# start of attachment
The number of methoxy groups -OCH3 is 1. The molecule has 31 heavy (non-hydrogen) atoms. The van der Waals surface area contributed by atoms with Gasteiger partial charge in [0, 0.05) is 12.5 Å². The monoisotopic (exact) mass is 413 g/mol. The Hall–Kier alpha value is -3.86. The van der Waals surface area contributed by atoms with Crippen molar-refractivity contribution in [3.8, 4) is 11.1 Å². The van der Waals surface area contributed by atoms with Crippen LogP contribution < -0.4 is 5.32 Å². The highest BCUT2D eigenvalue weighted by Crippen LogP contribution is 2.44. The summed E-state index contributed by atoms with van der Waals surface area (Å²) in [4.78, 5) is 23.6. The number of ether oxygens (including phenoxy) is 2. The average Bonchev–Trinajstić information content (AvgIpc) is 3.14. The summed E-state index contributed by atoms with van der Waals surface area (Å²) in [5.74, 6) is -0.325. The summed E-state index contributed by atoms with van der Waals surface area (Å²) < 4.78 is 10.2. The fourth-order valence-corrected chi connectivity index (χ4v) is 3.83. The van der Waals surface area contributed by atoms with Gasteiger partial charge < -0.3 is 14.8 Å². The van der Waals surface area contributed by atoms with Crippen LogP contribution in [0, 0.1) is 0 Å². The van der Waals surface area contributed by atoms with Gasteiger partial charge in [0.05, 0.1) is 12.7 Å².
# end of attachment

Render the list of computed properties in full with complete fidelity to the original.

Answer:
The number of methoxy groups -OCH3 is 1. The molecule has 31 heavy (non-hydrogen) atoms. The van der Waals surface area contributed by atoms with Gasteiger partial charge in [0, 0.05) is 12.5 Å². The monoisotopic (exact) mass is 413 g/mol. The Hall–Kier alpha value is -3.86. The van der Waals surface area contributed by atoms with Crippen molar-refractivity contribution in [3.8, 4) is 11.1 Å². The van der Waals surface area contributed by atoms with Crippen LogP contribution < -0.4 is 5.32 Å². The highest BCUT2D eigenvalue weighted by Crippen LogP contribution is 2.44. The summed E-state index contributed by atoms with van der Waals surface area (Å²) in [4.78, 5) is 23.6. The number of ether oxygens (including phenoxy) is 2. The average Bonchev–Trinajstić information content (AvgIpc) is 3.14. The summed E-state index contributed by atoms with van der Waals surface area (Å²) in [5.74, 6) is -0.325. The summed E-state index contributed by atoms with van der Waals surface area (Å²) < 4.78 is 10.2. The fourth-order valence-corrected chi connectivity index (χ4v) is 3.83. The van der Waals surface area contributed by atoms with Gasteiger partial charge < -0.3 is 14.8 Å². The van der Waals surface area contributed by atoms with Crippen LogP contribution in [0, 0.1) is 0 Å². The van der Waals surface area contributed by atoms with Gasteiger partial charge in [0.05, 0.1) is 12.7 Å².